Otherwise, a default element pointing you to a Wikipedia edit page will be inserted. That way, we get a triangular feedback going.

No blogging this weekend, due to engineering work. Specifically, it’s quite incredible the difference between the amount of blog I can produce in an afternoon and the amount of code, which sort of bears out all the misgivings you might have about the whole blogging project. (Not that those wouldn’t have been better raised in 2002, but there you go.)

It was WhoseKidAreYou taking up the time; I’m learning steadily about SPARQL and various Javascript things, notably XPath, which I have to agree is a pretty cool way of dismantling, remantling, and generally fiddling with HTML/XML documents, even compared to BeautifulSoup. (You can search for a pattern – for example, anything with the class attribute “byline” – and then index into the results by a filesystem-like / notation, which is handy when the material you need is inside a sensibly named entity but wrapped in random tags, a surprisingly common antipattern.) I’ve also identified 11 newspapers’ patterns for bylines, and in the cases where the metadata is in the meta tags, like it should be, I’ve also identified where the byline block appears in the text.

For example – the Torygraph puts the name of the author in a meta name="author" content="A. N. Other", and they then have a div class="byline", but the byline div also includes the timestamp, so we’re getting the byline from the meta tags to save post-processing it and then identifying the div for later.

Fair enough; the next problem is the SPARQL query, which seems to be remarkably tickly and easy to break. The problem with this semantic web stuff is that it’s so damn semantic; everything wants very closely specifying. In theory, it should be possible to grab a whole variety of data on the overentitled brat in question – employment, publications, criminal record, however. Which is nice.

The downside is, though, that DBpedia is dependent on decent infoboxes in Wikipedia articles to work. So if you want to help with WKAY (I like the acronym – sounds like a Mexican radio station in a Jack Kerouac novel) and you aren’t coding, why not go and contribute relatives to Wikipedia?

Actually, I don’t think the Wikimedia Foundation will let you do that, even if The Register likes to call them a cult. I mean, contribute other people’s relatives. No. No. No slavery or grave-robbing, please. I mean, go and edit prominent idiots’ Wikipedia entries and record whose kids they are, and pretty up the info boxes.

Speaking of info boxes, at the moment they are the best paradigm I can think of for displaying the data when we get it. It’s pretty trivial to template HTML in Greasemonkey and to replace elements on the page with it, but I want it to look good. If Dan Lockton wants to join the Ggroup, that would be very helpful.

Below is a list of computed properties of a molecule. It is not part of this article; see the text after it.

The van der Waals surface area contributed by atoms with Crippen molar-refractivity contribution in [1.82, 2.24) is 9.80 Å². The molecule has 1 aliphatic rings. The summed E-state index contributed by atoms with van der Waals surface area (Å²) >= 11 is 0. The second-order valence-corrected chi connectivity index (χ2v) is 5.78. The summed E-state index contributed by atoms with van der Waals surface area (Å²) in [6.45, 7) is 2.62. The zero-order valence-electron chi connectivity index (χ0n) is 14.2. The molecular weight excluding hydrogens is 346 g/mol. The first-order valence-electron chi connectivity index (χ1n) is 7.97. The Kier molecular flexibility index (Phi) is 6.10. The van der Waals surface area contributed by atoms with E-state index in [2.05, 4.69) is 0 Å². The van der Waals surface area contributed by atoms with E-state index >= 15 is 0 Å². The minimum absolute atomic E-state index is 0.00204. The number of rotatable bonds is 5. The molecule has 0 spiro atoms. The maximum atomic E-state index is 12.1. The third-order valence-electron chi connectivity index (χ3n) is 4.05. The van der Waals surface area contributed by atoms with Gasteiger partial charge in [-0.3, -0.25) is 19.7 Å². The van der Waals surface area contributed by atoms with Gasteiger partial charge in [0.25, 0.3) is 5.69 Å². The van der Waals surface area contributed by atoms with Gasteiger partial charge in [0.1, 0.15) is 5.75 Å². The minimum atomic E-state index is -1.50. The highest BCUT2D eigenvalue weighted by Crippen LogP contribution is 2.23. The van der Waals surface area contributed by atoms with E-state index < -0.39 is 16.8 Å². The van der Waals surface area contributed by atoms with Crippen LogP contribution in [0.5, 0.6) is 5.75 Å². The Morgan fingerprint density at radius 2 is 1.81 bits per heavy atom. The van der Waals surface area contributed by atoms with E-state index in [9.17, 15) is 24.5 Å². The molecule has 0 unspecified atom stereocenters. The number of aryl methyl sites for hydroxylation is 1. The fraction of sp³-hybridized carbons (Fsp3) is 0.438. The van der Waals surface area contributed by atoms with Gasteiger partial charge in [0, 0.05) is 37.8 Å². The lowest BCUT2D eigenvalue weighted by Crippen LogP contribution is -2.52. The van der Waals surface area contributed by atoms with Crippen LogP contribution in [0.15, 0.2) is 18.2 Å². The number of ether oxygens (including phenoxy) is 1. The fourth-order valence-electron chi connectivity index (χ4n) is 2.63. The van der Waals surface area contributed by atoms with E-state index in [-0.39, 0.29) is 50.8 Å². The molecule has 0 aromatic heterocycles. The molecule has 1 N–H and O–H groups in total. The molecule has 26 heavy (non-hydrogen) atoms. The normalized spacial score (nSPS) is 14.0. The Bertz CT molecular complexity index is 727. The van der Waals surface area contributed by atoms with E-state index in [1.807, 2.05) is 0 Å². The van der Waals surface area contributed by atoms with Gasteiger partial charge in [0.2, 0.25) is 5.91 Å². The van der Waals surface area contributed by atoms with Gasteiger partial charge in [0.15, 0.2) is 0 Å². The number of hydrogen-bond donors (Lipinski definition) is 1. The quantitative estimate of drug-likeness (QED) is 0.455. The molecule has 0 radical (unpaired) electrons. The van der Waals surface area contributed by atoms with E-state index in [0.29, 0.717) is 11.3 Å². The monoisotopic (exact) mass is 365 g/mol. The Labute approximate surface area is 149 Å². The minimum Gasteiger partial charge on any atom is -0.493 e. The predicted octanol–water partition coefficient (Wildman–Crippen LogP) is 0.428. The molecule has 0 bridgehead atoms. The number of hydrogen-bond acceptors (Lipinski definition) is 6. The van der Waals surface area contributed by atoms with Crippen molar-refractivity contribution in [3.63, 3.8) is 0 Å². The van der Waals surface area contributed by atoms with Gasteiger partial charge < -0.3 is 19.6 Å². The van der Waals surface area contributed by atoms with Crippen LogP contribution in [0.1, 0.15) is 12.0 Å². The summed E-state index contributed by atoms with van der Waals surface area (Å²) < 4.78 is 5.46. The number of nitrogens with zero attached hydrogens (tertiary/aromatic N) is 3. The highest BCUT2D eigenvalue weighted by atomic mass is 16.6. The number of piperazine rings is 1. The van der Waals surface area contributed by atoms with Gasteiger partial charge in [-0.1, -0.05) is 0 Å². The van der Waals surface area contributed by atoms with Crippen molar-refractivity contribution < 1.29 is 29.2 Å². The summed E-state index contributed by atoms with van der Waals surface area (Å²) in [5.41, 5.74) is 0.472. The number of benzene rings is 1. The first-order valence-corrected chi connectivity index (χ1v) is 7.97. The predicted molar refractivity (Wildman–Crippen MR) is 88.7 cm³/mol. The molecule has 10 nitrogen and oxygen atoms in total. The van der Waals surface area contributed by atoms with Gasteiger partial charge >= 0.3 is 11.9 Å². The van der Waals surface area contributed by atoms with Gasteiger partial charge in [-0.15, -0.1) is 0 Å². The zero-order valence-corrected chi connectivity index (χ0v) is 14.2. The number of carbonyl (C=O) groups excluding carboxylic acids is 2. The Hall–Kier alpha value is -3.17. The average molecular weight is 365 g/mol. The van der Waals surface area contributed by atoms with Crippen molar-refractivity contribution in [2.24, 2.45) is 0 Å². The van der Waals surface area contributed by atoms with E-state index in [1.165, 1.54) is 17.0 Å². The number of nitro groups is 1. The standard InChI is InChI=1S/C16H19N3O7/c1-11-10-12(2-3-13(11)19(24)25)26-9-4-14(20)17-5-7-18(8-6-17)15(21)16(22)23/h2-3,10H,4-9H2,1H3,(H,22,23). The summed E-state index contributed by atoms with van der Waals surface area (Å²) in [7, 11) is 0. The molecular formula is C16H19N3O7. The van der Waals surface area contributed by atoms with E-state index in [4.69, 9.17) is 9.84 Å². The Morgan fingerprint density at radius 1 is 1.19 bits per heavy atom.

I’d like to introduce you to a new project. The other day, I was reading an imbecilic union-bashing editorial by one “Hugo Rifkind”, and I wondered….whose kid are you? Wikipedia informed me that diary columnist (it’s like a journalist but not quite) Rifkind is indeed the former Defence and Foreign Secretary’s son, and he’s “written” a “book” about “the London media world” called Overexposed Overexposure, which kicks the bottom out of the rotting barrel of satire.

And there, I had it – we need a Web site to monitor nepotism, and backscratching influence-peddling more generally. WhoseKidAreYou! There’s been quite a lot of work on designing machine-readable ways of expressing relationships between people, but to start with, I reckon we need a decent wiki server or else perhaps a Django install, and the British journalists section of Wikipedia as a start. We can crowdsource the rest; we’ve got bitterness and resentment on our side, plus a powerful kicker of personal loathing!

We’ll need to hold basic biographical data, plus job and publication history, a link to corresponding Wikipedia data, and of course, the crucial affiliations. Not just WhoseKidAreYou, but also WhoseThinktankDoYou”Work”For. Once we’ve got a reasonable amount of data, we can think about social-graph visualisations and other fancy twirls; we could also do a browser extension that picks out bylines, searches the DB in background, and shows a notification. “Did you know this was written by Christopher Hitchens’ illegitimate son, working for a thinktank founded by Douglas Murray?”

I am deadly serious about this, and I would like your comments. The project isn’t really suited to – it’s far from neutral and it’s explicitly partisan and generally vicious – so it’ll have to be unilateral. I’ve set up a Google group (aka a mailing list/usenet group) over here.

UPDATE: More is here, including how to take part.

UPDATE UPDATE: Hugo Rifkind has been in touch, to point out that I misspelled the title of his book.